13. 13.
    Suarez FL, Furne JK, Springfield J, Levitt MD. Morning breath odor: influence of treatments of sulfur gases. J Dent Res. 2000;79(10):1773–7.CrossRefGoogle Scholar
  14. 14.
    Kimura H. Hydrogen sulfide: its production and functions. Exp Physiol. 2011;96(9):833–5.CrossRefGoogle Scholar
  15. 15.
    Haggard HW. The fate of sulfides in the blood. J Biol Chem. 1921;49:519–29.Google Scholar
  16. 16.
    Klingerman CM, Trushin N, Prokopczyk B, Haouzi P. H2S concentrations in the arterial blood during H2S administration in relation to its toxicity and effects on breathing. Am J Phys Regul Integr Comp Phys. 2013;305:R630–8.Google Scholar
  17. 17.
    Haouzi P, Sonobe T, Torsell-Tubbs N, Prokopczyk B, Chenuel B, Klingerman CM. In vivo interactions between cobalt or ferric compounds and the pools of sulphide in the blood during and after H2S poisoning. Toxicol Sci. 2014;141(2):493–504.CrossRefPubMedPubMedCentralGoogle Scholar
  18. 18.
    Hildebrandt TM, Grieshaber MK. Three enzymatic activities catalyze oxidation of sulfide to thiosulfate in mammalian and invertebrate mitochondria. FEBS J. 2008;275:3352–61.CrossRefGoogle Scholar
  19. 19.
    Olson KR. A practical look at the chemistry and biology of hydrogen sulfide. Antioxid Redox Signal. 2012;17(1):32–44.CrossRefPubMedPubMedCentralGoogle Scholar
  20. 20.
    Carroll JJ, Mather AE. The solubility of hydrogensulphide in water from 0-90C and pressures to 1Mpa. Geochim Cosmochin Acta. 1989;53:1163–70.CrossRefGoogle Scholar
  21. 21.
    DeBruyn WJ, Swartz E, Hu JH, Shorter JA, Davidovits P, Worsnop DR, et al. Henry’s law solubilities and Setchenow coefficients for biogenic reduced sulfur species obtained from gas-liquid uptake measurements. J Geophys Res. 1995;100:7245–51.CrossRefGoogle Scholar
  22. 22.
    Reiffenstein RJ, Hurlbert WC, Roth SH. Toxicology of hydrogen sulfide. Annu Rev Pharmacol Toxicol. 1992;32:109–13.CrossRefGoogle Scholar
  23. 23.
    Haouzi P, Sonobe T, Judenjerc-Haouzi A. Developing effective countermeasures against acute hydrogen sulfide intoxication: challenges and limitations. Ann NY Aca Sci. 2016;1374(1):29–40.CrossRefGoogle Scholar
  24. 24.
    Jiang J, Chan A, Ali S, Saha A, Haushalter JK, Lam WL, et al. Hydrogen sulfide—mechanisms of toxicity and development of an antidote. Sci Rep. 2016;6:20831.CrossRefPubMedPubMedCentralGoogle Scholar
  25. 25.
    Eghbal MA, Pennefather PS, O’Brien PJ. H2S cytotoxicity mechanism involves reactive oxygen species formation and mitochondrial depolarisation. Toxicology. 2004;203(1–3):69–76.CrossRefGoogle Scholar
  26. 26.
    Cheung JY, Wang J, Zhang XQ, Song J, Davidyock M, Prado FJ, et al. Methylene blue counteracts H2S induced cardiac ion channel dysfunction and ATP reduction. Cardiovasc Toxicol. 2018;18(5):407–19.CrossRefPubMedPubMedCentralGoogle Scholar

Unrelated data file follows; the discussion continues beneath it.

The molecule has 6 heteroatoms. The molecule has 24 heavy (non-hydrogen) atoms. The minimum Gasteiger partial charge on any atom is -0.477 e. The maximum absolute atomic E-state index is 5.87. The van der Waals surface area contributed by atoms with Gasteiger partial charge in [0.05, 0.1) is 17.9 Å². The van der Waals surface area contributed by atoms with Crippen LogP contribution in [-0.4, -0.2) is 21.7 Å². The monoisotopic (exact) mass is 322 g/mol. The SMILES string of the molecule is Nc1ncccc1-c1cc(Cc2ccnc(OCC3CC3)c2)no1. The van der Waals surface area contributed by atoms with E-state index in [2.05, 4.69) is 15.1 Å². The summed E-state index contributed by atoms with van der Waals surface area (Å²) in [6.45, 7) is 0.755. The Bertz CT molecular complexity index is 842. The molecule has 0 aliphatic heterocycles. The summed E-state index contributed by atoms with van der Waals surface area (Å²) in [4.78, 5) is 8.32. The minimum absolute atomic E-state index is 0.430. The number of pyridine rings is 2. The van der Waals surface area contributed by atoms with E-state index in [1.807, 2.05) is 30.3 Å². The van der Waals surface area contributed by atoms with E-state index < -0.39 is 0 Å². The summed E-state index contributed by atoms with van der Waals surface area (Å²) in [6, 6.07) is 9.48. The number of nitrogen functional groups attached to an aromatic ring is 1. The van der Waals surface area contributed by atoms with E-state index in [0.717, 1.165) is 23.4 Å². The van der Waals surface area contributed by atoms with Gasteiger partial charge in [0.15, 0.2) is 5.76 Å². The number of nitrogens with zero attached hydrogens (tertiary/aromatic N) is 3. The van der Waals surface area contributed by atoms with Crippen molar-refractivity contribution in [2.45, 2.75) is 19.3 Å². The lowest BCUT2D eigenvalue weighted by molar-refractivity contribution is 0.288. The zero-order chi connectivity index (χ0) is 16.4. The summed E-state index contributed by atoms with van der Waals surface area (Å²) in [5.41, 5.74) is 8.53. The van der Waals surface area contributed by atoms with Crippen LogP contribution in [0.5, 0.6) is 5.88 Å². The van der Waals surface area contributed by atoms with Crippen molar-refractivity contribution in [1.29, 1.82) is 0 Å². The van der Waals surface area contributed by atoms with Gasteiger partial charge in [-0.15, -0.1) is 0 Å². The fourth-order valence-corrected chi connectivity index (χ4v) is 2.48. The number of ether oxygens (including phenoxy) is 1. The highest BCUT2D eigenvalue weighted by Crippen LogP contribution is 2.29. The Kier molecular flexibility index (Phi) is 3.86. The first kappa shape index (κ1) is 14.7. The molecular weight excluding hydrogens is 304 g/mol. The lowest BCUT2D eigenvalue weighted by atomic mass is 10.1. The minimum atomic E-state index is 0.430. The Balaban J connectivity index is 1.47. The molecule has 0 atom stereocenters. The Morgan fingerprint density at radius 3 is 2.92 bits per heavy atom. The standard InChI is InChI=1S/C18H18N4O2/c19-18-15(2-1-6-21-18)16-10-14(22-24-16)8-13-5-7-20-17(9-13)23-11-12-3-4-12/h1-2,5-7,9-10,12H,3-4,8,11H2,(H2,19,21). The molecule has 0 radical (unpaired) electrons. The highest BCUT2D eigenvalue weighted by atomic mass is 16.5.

27. 27.
    Ogawa H, Takahashi K, Miura S, Imagawa T, Saito S, Tominaga M, et al. H2S functions as a nociceptive messenger through transient receptor potential Ankyrin 1 (TRPA1) activation. Neuroscience. 2012;218:335–43.CrossRefGoogle Scholar
  28. 28.
    Ujike A, Otsuguro K, Miyamoto R, Yamaguchi S, Ito S. Bidirectional effects of hydrogen sulfide via ATP-sensitive K+ channels and transient receptor potential A1 channels in RIN14B cells. Euro J Pharmacol. 2015;764:4643–470.CrossRefGoogle Scholar
  29. 29.
    Steinritz D, Stenger B, Dietrich A, Gudermann T, Popp T. TRPs in Tox: involvement of transient receptor potential-channels in chemical induced organ toxicity—a structured review. Cells 2018 ; 7(8).Google Scholar
  30. 30.
    Beauchamp RO, Bus JS, Popp JA, Boreiko CJ, Andjelkovich DA. A critical review of the literature on hydrogen sulfide toxicity. Crit Rev Toxicol. 1984;13(1):25–97.CrossRefGoogle Scholar
  31. 31.
    Anantharam P, Whitley EM, Mahama B, Kim DS, Imerman PM, Shao D, et al. Characterizing a mouse model for evaluation of countermeasures against hydrogen sulfide-induced neurotoxicity and neurological sequelae. Ann N Y Acad Sci. 2017;1400(1):46–64.CrossRefPubMedPubMedCentralGoogle Scholar
  32. 32.
    Ng PC, Hendry-Hofer TB, Garrett N, Brenner M, Mahon SB, Maddry JK, et al. Intramuscular cobinamide versus saline for treatment of severe hydrogen sulfide toxicity in swine. Clin Toxicol. 2019;57(3):189–96.CrossRefGoogle Scholar
  33. 33.
    Scheler W, Kabisch R. The antagonistic effect on the acute H2S-toxication in mice by methemoglobin-forming agents. Acta Biol Med Ger. 1963;11:194–9.PubMedGoogle Scholar
  34. 34.
    Smith RP, Gosselin RE. On the mechanism of sulfide inactivation by methemoglobin. Toxicol Appl Pharmacol. 1966;8(1):159–72.CrossRefGoogle Scholar
  35. 35.
    Beck JF, Bradbury CM, Connors AJ, Donini JC. Nitrite as an antidote for acute hydrogen sulfide intoxication? Am Ind Hyg Assoc J. 1981;42(11):805–9.CrossRefGoogle Scholar
  36. 36.